First lady fires shots to break deadlock

Democrats kicked off their 2012 convention with first lady Michelle Obama firing the first shots of a three-day salvo aimed at breaking the electoral deadlock with Republicans.

With 62 days until Americans decide who will occupy the Oval Office for the next four years, the US first lady made the case it should be her husband, the first black president of the US.

Michelle, who is more popular than the president, made a big effort to woo women voters to eke out any advantage in a race marked by polls that are too close to call and a dearth of undecided voters.

Her speech came four years after she vowed — before a stadium full of delegates in Denver, Colorado — that Barack Obama, despite his “funny name”, would make an “extraordinary president”.

Democrats amassed yesterday in Charlotte in the battleground state of North Carolina for an event that provides a vital nationwide platform seen once every four years.

Their first task will be to counter the Republican charge that Obama’s presidency has been a bust. After the Republican convention last week, some Democrats spot a fresh opening to win that argument. Hopes in the Romney camp that their Tampa-based convention would help him nose ahead in the race were dimmed by new polling data by Gallup, showing little change.

Some 40% of adults asked over the last three days said the convention had made them more likely to vote for Romney in November’s election, but a similar 38% said events in Florida made them less likely to back him. Obama led the man trying to deny him a second term by 47% to 46% in Gallup’s latest daily tracking poll.

Democrats were also trying to put out the latest campaign brush fire, after several top party figures struggled to answer whether Americans were better off after four Obama years.

“Let me just sum it up this way folks... Osama Bin Laden is dead and General Motors is alive,” said vice-president Joe Biden.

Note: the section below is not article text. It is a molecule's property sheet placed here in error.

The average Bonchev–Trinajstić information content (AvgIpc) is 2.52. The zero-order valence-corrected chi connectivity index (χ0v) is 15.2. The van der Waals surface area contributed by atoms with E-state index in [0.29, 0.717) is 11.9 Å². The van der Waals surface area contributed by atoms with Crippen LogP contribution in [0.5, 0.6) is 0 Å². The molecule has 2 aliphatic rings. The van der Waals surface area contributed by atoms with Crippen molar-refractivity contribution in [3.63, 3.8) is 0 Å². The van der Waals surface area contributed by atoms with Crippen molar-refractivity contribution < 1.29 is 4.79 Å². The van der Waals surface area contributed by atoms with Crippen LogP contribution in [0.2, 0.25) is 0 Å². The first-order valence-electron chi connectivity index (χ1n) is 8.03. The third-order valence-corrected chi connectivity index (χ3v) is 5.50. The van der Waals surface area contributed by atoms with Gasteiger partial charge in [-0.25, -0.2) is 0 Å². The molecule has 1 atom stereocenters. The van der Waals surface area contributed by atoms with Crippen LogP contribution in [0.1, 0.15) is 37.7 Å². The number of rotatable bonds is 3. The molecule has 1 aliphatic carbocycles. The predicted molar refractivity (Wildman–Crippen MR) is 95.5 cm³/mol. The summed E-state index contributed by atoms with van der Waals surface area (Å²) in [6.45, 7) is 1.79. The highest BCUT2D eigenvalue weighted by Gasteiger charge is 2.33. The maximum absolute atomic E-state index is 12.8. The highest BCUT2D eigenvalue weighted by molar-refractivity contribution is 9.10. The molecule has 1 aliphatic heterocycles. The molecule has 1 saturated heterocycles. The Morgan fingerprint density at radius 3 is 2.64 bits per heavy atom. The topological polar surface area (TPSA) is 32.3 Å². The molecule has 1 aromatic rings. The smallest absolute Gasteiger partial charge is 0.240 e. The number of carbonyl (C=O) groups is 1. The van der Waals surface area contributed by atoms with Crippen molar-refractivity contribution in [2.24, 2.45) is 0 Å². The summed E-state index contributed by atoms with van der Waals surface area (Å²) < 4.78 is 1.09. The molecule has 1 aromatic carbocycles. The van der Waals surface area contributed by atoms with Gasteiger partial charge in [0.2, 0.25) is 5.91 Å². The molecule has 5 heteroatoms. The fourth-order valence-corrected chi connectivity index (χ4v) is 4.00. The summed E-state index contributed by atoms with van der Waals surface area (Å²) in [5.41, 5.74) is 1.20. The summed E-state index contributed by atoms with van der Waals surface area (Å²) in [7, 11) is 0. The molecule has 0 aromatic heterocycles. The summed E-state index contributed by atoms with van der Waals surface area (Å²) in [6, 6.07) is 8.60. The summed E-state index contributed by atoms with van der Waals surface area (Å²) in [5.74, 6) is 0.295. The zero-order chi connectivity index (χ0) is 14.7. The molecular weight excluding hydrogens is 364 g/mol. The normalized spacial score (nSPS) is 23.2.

In North Carolina, Republican vice-presidential hopeful Paul Ryan drew comparisons between Obama and one-term Democrat president Jimmy Carter, who was felled by a poor economy.

“The president can say a lot of things, and he will, but he can’t tell you that you’re better off. Simply put, the Jimmy Carter years look like the good old days compared to where we are right now,” Ryan said.

In a sign of how close the Obama campaign believes the race remains, the president continued a four-day “Road to Charlotte” tour taking in territory that will decide November’s election.

He has visited Iowa and Colorado and landed in New Orleans on Monday to tour areas stricken last week by Hurricane Isaac. He went to Virginia yesterday, before flying to Charlotte, North Carolina today on the eve of his Democratic National Convention address. Tomorrow night, Obama will try to revive the old magic, as he did in 2008, leaving the confines of a convention hall for a huge outdoor stadium packed with 70,000 people.

He will defend his crusade for change, highlighting his healthcare reform, his orders to halt the Iraq war, and to kill Osama bin Laden.

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